A number of Connecticut towns have begun town wide real property revaluations which are mandated by State Statute to occur every five years. Locally, Darien, New Canaan, and Norwalk are all currently going through the town wide revaluation process, which started in October 2023.

The town wide revaluation resets what is referred to as the “Grand List”. The Grand List is the value of all residential and commercial properties in each town that make up the town’s property tax base. Taxpayers are then taxed on the assessed value of each property which is equal to 70 percent of the fair market value of the property. Each town’s Board of Finance uses the Grand List to set the town’s annual mill rate in order to ensure sufficient funding for the annual budget.

All three towns have hired an outside company to perform the revaluation. The revaluation company will look at sales within the past year and use those sale values to set the assessment for similar homes. At the end of the revaluation process, property owners will receive notification of the new assessed value.

It is important to take time to review your new assessment carefully and compare your assessed value to the sale price of similar homes that sold in your neighborhood in the past year. If you are not aware of any similar houses that have sold in your neighborhood, it may be worthwhile to hire an appraiser to perform an appraisal of your property as of the revaluation date, which was October 1, 2023. 

If you believe there is a discrepancy of your property value between your calculation and the town’s, you will have an opportunity to appeal your new assessment to the town’s Board of Assessment Appeals. The deadline to file an appeal is February 20, 2024 and appeal forms will be available on the individual town’s websites. Note, that if you miss the deadline to appeal your new assessment to the Board of Assessment Appeals you cannot challenge your assessment until February 2025.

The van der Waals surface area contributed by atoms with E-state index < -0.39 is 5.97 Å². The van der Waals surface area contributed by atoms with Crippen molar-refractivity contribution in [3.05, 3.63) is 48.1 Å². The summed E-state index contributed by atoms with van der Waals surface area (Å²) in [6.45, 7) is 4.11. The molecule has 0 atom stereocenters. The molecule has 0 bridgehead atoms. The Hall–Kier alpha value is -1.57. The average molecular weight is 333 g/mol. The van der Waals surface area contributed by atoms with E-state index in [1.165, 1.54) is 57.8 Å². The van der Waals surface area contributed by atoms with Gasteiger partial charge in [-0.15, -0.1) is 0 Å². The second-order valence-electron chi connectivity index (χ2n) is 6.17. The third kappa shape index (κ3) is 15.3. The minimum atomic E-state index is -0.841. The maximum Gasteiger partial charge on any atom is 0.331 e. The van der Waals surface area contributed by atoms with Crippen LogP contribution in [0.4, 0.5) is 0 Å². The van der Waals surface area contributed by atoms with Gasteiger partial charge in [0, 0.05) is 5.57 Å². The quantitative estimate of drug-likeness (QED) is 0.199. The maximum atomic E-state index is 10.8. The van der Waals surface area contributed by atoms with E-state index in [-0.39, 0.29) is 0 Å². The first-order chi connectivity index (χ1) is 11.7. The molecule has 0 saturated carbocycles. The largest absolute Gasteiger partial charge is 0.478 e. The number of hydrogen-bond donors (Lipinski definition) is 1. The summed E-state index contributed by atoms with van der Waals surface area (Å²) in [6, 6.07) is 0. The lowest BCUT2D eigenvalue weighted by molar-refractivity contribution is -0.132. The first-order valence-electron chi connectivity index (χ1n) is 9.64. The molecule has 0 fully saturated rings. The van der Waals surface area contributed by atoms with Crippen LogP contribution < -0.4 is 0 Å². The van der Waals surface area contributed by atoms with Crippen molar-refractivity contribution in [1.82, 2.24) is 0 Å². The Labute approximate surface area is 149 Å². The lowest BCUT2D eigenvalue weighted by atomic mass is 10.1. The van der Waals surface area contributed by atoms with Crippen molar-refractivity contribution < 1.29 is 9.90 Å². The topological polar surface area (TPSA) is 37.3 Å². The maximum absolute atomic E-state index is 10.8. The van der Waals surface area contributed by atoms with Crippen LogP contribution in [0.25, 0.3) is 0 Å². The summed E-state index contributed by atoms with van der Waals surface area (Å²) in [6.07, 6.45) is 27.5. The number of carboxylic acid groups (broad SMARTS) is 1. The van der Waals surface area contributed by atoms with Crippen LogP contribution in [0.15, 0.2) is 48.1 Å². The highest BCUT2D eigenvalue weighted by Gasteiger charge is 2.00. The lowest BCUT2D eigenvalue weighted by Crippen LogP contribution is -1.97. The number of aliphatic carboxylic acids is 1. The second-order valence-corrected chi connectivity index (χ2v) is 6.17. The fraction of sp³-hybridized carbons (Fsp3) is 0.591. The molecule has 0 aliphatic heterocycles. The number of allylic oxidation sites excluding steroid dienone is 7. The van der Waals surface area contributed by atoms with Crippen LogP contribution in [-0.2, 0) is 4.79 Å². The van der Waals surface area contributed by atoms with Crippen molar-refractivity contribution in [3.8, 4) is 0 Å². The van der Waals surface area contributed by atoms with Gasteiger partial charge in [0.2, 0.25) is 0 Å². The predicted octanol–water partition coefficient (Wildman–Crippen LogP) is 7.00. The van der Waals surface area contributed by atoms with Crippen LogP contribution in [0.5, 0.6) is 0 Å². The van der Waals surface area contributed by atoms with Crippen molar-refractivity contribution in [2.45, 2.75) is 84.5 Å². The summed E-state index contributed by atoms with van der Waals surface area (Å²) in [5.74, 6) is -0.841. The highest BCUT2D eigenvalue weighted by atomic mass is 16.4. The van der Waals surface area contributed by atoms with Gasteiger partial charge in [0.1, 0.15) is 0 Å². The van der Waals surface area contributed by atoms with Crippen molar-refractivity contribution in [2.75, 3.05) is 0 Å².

If you decide to appeal your assessment to the Board of Assessment Appeals, you should bring a list of comparable sales that support your position on the value of your property as of October 1, 2023. The easiest way to do this is to appear with an independent appraisal of your property, but any list of comparable sales is acceptable.

If you are dissatisfied with the result of the Board of Assessment Hearing the next step is to appeal the town’s decision to the Connecticut Superior Court. This appeal must be taken within two months of the date that the notice of the Board of Assessment Appeals decision is postmarked. 

Because of the active local housing market many homeowners may see their assessment go up in this revaluation cycle. For example, the Town of Darien is estimating assessments to have increased between 26% and 33% town wide. However, do not assume that any assessment increase will automatically result in a proportional increase in taxes. As was stated at the outset, the mil rate is based on the total Grand List. If the value of the Grand List goes up, the mil rate will go down if the town’s budget needs have not changed. Therefore, a higher assessment does not directly indicate a higher tax bill. For this reason, it is essential that you carefully review your new assessment and be prepared to appeal it to the Board of Assessment Appeals if it is not in line with the other homes in your neighborhood.

If you wait to review your new assessment once your new tax bill comes out in June 2024, it will be too late to appeal for the current tax year.

The appeals process can be a tedious one. If you need assistance, Rucci Law Group can help guide you through it.

Amy S. Zabetakis is one of founding members of Rucci Law Group, LLC. She practices primarily in the areas of real estate, zoning and land use litigation. Amy can be reached at (203) 202-9686 or at azabetakis@ruccilawgroup.com